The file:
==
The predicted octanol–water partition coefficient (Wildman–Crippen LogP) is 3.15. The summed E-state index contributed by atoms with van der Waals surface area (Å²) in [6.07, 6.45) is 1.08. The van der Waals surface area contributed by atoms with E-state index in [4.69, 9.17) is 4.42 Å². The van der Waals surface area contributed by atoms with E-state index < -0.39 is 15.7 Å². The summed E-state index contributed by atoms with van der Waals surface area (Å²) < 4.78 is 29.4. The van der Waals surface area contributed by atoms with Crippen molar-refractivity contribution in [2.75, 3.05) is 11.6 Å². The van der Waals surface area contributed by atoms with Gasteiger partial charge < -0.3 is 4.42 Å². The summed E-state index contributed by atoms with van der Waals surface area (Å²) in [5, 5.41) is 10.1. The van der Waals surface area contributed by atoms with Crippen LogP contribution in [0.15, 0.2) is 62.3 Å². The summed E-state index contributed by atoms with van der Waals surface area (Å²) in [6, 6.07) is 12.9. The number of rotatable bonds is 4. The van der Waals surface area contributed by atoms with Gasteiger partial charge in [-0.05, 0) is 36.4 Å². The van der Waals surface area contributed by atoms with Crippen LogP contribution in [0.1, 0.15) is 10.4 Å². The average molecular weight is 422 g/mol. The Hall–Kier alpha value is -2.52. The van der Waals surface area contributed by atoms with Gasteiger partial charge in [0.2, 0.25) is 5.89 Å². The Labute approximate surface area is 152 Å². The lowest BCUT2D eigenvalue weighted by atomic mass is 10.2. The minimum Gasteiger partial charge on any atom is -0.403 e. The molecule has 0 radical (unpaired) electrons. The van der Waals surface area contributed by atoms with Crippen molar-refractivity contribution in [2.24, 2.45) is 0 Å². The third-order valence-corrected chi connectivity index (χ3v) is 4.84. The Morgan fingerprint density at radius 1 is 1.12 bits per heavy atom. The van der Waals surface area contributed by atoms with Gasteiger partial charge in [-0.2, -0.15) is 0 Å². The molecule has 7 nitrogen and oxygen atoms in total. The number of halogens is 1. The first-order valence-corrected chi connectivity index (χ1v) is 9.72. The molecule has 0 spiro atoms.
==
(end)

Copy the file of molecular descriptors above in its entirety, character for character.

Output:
The predicted octanol–water partition coefficient (Wildman–Crippen LogP) is 3.15. The summed E-state index contributed by atoms with van der Waals surface area (Å²) in [6.07, 6.45) is 1.08. The van der Waals surface area contributed by atoms with E-state index in [4.69, 9.17) is 4.42 Å². The van der Waals surface area contributed by atoms with E-state index < -0.39 is 15.7 Å². The summed E-state index contributed by atoms with van der Waals surface area (Å²) < 4.78 is 29.4. The van der Waals surface area contributed by atoms with Crippen molar-refractivity contribution in [2.75, 3.05) is 11.6 Å². The van der Waals surface area contributed by atoms with Gasteiger partial charge < -0.3 is 4.42 Å². The summed E-state index contributed by atoms with van der Waals surface area (Å²) in [5, 5.41) is 10.1. The van der Waals surface area contributed by atoms with Crippen LogP contribution in [0.15, 0.2) is 62.3 Å². The summed E-state index contributed by atoms with van der Waals surface area (Å²) in [6, 6.07) is 12.9. The number of rotatable bonds is 4. The van der Waals surface area contributed by atoms with Gasteiger partial charge in [-0.05, 0) is 36.4 Å². The van der Waals surface area contributed by atoms with Crippen LogP contribution in [0.1, 0.15) is 10.4 Å². The average molecular weight is 422 g/mol. The Hall–Kier alpha value is -2.52. The van der Waals surface area contributed by atoms with Gasteiger partial charge in [0.2, 0.25) is 5.89 Å². The Labute approximate surface area is 152 Å². The lowest BCUT2D eigenvalue weighted by atomic mass is 10.2. The minimum Gasteiger partial charge on any atom is -0.403 e. The molecule has 0 radical (unpaired) electrons. The van der Waals surface area contributed by atoms with Crippen molar-refractivity contribution in [2.24, 2.45) is 0 Å². The third-order valence-corrected chi connectivity index (χ3v) is 4.84. The Morgan fingerprint density at radius 1 is 1.12 bits per heavy atom. The van der Waals surface area contributed by atoms with Gasteiger partial charge in [-0.2, -0.15) is 0 Å². The molecule has 7 nitrogen and oxygen atoms in total. The number of halogens is 1. The first-order valence-corrected chi connectivity index (χ1v) is 9.72. The molecule has 0 spiro atoms.